Grace MacPherson, a teacher at Forest Street, recalled from 1900-1902, that manual training was established by Ned Warren at Warren School. This subject was open to boys and girls alike. The first item the girls made was a wedge. Physical Education was promoted by Cornelia Warren and one of the earliest instructors was Mr. Ross. Another thing to note, for years morning exercises were held for all classes in the Main Room. In 1912, the first Washington trip was held, at the cost of $32 per person. The chaperones for this trip were Mr. and Mrs. Andrews, the principal and his wife. The group took a train to Boston, but proceeded on to New York by boat. As they entered New York harbor early in the morning, they saw the Statue of Liberty. In the city they visited the Hippodrome. From New York they traveled to Philadelphia and saw such interesting sights as the U.S. Mint and the Liberty Bell. After leaving Washington, it took them five days to reach home. Basketball has always been an attraction at Westbrook High and in 1911, they went to the games on a trailer, hitched to the back of a trolley car. When Westbrook won the basketball championship in the years between 1913 and 1917, Hazel Wyer, a teacher in Westbrook, recalled how the students did a snake dance down Congress Street. The games were held at Cumberland Gym and plays, shows, etc., at the Star Theatre. The Woman's Relief Corps presented Westbrook High School with an American flag in 1918. In 1919, the Seniors taught some of the subjects to the lower classes because of a shortage of teachers. Harold Fernald, a student in 1920, remembered the days when the students from Pride's Corner came to school by horse-and-buggy while the students from White Rock came by train. That year the graduation was held outdoors at Warren Park. The Blue and White was published with class pictures for the first time in 1921, but these pictures were only snapshots. Miss Abbott, a history teacher at Westbrook High, came in 1925 when James Lewis was principal. In this year the Charleston became the dance craze and school was closed for the Gorham Fair.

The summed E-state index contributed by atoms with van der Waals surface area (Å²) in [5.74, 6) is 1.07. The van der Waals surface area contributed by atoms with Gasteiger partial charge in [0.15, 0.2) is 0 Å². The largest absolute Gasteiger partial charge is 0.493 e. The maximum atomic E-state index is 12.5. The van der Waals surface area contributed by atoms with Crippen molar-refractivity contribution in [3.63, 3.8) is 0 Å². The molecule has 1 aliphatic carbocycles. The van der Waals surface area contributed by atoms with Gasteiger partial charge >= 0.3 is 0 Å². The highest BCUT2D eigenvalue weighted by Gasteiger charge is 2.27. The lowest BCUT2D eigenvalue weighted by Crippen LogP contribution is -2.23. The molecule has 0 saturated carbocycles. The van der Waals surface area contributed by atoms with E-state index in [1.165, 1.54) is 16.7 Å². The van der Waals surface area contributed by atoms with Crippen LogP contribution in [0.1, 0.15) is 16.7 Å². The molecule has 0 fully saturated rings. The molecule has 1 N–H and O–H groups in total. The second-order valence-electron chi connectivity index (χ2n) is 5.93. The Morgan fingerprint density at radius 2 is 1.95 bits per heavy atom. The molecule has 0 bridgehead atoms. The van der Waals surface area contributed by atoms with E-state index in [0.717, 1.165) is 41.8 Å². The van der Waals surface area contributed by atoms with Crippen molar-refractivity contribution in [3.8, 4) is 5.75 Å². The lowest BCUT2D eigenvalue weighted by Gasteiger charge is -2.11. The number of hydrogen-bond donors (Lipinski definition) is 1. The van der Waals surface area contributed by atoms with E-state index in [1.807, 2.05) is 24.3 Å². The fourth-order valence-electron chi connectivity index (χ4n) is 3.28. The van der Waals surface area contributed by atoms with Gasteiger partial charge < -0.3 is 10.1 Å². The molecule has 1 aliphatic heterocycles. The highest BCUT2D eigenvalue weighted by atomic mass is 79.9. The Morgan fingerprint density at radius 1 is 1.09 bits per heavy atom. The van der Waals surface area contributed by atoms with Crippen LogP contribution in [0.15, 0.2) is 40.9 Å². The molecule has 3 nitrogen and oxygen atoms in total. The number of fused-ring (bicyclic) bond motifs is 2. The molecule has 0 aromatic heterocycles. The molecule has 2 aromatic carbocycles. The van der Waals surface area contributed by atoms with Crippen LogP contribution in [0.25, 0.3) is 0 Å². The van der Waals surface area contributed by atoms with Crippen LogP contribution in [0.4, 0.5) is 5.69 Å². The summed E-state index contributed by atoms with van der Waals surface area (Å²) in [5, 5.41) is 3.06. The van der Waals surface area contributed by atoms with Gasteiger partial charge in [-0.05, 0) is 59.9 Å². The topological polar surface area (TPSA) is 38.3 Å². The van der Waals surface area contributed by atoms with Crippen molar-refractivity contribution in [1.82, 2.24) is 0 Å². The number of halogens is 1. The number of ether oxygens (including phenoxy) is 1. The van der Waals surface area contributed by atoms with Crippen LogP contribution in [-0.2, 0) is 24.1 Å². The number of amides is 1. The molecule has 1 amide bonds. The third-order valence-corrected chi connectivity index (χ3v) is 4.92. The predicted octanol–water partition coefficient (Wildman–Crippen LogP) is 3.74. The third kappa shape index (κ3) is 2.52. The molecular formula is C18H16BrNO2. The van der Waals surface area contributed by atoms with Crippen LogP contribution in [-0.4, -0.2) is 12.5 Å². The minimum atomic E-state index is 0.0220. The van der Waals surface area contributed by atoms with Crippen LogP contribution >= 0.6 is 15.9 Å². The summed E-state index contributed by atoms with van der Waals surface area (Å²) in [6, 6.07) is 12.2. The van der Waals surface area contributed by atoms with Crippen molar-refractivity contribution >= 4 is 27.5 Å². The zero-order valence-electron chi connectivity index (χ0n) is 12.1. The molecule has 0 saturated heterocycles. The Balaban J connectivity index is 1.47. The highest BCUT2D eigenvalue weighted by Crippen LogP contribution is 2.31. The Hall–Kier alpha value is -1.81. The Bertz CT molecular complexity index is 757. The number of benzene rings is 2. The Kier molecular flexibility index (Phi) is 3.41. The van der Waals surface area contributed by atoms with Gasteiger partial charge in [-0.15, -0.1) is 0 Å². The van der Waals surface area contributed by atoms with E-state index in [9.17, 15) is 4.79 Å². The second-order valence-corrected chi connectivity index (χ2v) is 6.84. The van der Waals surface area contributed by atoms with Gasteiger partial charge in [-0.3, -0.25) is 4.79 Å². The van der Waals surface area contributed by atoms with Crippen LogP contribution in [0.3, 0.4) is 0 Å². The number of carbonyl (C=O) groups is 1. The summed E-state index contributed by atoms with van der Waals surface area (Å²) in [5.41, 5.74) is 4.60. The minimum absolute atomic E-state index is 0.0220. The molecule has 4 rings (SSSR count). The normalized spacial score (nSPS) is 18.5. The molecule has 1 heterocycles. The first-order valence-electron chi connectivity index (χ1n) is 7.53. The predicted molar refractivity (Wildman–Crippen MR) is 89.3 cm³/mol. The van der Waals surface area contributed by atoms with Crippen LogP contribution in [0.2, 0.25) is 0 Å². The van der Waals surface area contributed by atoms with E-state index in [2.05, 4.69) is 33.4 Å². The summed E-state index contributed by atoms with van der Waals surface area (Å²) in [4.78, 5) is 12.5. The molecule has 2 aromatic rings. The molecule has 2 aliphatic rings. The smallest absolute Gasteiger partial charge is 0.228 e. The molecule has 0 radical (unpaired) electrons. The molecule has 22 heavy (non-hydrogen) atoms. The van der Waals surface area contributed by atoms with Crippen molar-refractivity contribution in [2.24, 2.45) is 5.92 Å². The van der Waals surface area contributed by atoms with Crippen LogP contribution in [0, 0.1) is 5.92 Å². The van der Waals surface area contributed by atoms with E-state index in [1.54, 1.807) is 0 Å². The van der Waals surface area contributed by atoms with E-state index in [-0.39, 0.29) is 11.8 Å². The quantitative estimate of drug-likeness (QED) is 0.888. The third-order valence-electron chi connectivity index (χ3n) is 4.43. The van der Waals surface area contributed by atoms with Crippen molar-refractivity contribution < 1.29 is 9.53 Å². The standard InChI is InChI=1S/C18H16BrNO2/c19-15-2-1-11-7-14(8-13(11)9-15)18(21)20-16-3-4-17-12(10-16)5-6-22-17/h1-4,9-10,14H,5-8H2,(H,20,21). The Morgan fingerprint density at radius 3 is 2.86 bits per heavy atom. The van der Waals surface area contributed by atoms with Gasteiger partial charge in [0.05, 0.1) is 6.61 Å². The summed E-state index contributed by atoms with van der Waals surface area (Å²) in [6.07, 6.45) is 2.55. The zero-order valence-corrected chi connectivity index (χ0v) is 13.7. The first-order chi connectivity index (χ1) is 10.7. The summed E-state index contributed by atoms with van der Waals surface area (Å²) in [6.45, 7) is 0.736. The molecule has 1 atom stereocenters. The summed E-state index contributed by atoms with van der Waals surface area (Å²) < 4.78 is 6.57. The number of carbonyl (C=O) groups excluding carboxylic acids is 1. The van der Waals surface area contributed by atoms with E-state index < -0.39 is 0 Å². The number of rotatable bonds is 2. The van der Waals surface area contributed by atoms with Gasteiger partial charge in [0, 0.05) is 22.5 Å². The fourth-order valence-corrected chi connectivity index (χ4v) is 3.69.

4 Corners - (1) Bridge & Cumberland Streets; (2) Spring & County Road Little Canada - North Street, area of St. Hyacinth School Hottentot- old name for Cottage Place The Flats- lower Main Street, from City Hall to Riverside Street Cellar Field - sunken field bordered by Conant, New Gorham & Saco Street Scotch Hill- Bridge, Walker, Pike & Webb Streets Irish Hill- from Saco to Spring Street; the hill area Dagger Town- Polish neighborhood: Falmouth & George Streets French Town - Brown Street, from Bridge to Cumberland Streets "Pork" Hill- old name for what's now Park Hill; [this was a corruption of the name 'Park Hill' because the English garrison was situated there and the English ate a lot of pork, whereas the locals ate more beef Lost Nation - area off to the left side of Longfellow Street (after 108 Longfellow) that was not passable in mud season Duck Pond -US Rte. 302, Highland Lake region Saccarappa - original name of village at west end of Westbrook Pride's Corner-Rte 302 from Presumpscot River to comer of Brook & Bridgton Road (actual corner) The Village - Saccarappa Center Ammon Congin - old name for Cumberland Mills; original name of village at east end of Westbrook Cumberland Mills - area near Sappi (SD Warren Paper Mill); old village at east end of Westbrook Bird Land - development off County Road near Spring Street: Oriole, Cardinal, Finch, etc. Streets Brickyard- Hawke's Brickyard, Hawkes Street (where Hannafords is now) 1 st Spring- on Spring Street (area of golf course) 2nd Spring - on Spring Street (area of golf course) Old Car barns- (1) on Conant Street where bike shop is (2) at corner of Main & Saco Streets Centerville- Riverbank Park; this was the division between Saccarappa & Ammoncongin The "Star" - movie theater on Main Street & corner of Central Street (where Hub Furniture is) Underground Railroad - Brackett House, later Lafond's Store corner Main & Brackett Street The Sakokis- a river steam boat that went from Saccarappa Falls to Windham [another boat was named The Washington) 1 st Saw Mill - Conant Mill on Pork Hill Rialto - theater on Main Street, beside Star Theater; was on 2nd floor, later the Brook Theater Coconut Beach - east side of the river upriver, up above the fall [the Danas had a cottage there] Presumpscot - the river that divides the town; also the Presumpscot House, downtown Main Street Site of Corn Shop - on the riverbank in Cumberland Mills, where the swimming pool is now De clintons - local Hockey Team Roosevelt Trail- US Rte 302, name used only on the Windham end now King's Cove- Lincoln St, now skating rink; formed when Mr. King filled in the area on which to build a house on his farm [Haskell bought land from Mr. King in order to build his Silk Mill] Lamb's Hill- off Main Street as you enter the city; now called Deer Hill; the hilly area behind City Hall The Island (2) - (1) foot of Ash Street .. Indians lived there; when people fell in the river, their bodies washed up there (2) off the river bank below Fredette House King's Orchard - Lovers' Lane: Chestnut to Lincoln Streets Bean House - 3-story mansion built-by Joshua Webb, later converted into an apartment house by Woodbury' Dana; torn down in 1970s; was on Bridge Street near Brown Street. [remembered for its circular stairway & skylight J North School- originally at corner of Bridge & Pierce Streets; moved closer to S.D. Warren Mill & made into a private home in later years Christian Hill - Bridge St in area of old Bridge Street School; house at 146 Bridge Street was hauled from King's orchard and used as the meeting house . Berris Pond - beyond Bermside (large white home on right side of New Gorham Road) Bermside- Wise House, on New Gorham Road, beside the tow path Danish Neighborhood- Haskell Street, Libby & Boothby Avenue 1e1e36bf2d